Yeah, so renewable energy technologies. It is It's a beautifully broad area. Yeah. And so so if you're interested in physics, there are lots of opportunities where you can work on fundamental basic science, or even learn about fundamental physics, right? If you're interested in semiconductor areas, you're interested in fundamental physics, there is there are startup companies that are large companies, and there are technologies to develop based on cool stuff happening in physics today. And so I would, I would say there's a, an area in fundamental science, you know, physics, chemistry, biology as well, where there's a need, there's a need, there's know how and there's an opportunity. So that that will definitely be one area fundamental science.
There's a separate area, so called the systems science. So where you you may deal with with signals, but those signals may not be physical signals, but could be communication signals that could be basically the way that sensors and actuators and devices communicate and interact with each other in a system. And so that's going to be necessary. As we move towards automation. As we move towards improvement or optimizing our systems, how we utilize resources, we're going to need what's called system scientists, which have a engineering background, or a mathematics background, or a data science background, who, who help us automate the systems that we are building. So you can think of those as maybe that maybe they are at the highest view of things, whereas the basic sciences are really, you know, in the deep in the weeds in the details of the individual components.
So between the basic sciences and the system science, so the basic science basically deals with folks who develop technology necessary to build the cool new components. And systems science deals with how these components interact across networks, whether those networks are wireless, wired, physical, or abstract generalizations. And so in between you have all kinds of engineers, electrical, mechanical, Civil, Environmental, all kinds of engineers who built on the interfaces between these, this these different components? Garden, so So in that sense, I would say there are kind of three broad areas within renewable energy technology, fundamental basic science, that are the system scientists looking at automation. And then in between are the interfaces, the folks who interconnect the different devices? And that that would be my broad definition of renewable energy technology.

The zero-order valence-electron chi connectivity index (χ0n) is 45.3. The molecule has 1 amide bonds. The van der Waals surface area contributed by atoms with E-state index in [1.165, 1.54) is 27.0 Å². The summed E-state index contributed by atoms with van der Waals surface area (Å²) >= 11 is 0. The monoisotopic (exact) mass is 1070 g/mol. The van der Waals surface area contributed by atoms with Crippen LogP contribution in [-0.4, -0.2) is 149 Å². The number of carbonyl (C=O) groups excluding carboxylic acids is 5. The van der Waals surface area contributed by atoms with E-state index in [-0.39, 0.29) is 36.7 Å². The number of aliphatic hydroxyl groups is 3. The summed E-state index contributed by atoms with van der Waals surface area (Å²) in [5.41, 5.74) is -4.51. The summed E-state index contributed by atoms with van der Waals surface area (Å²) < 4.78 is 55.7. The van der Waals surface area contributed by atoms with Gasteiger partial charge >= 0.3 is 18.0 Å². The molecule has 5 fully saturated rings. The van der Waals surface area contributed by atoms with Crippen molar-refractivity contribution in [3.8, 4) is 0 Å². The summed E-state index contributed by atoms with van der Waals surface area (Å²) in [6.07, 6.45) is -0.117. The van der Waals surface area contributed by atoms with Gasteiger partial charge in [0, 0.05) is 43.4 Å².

Venkat Raman 17:10
So would you would you think of the interfaces as applied sciences, if you will?
Yeah, that's right. Yep. Yeah, absolutely. And those interfaces could be, you know, in simplest terms, you know, you're connecting batteries, or solar PV to the grid itself. That could be an electrician. It could also be electrical engineers developing the controls that sit on a battery. It could be, it could be all kinds of Education's college degrees. It's like one degree you can get if you want to get into renewables. And if you miss the boat, you're done for good. There's there are many, many paths to renewable energy.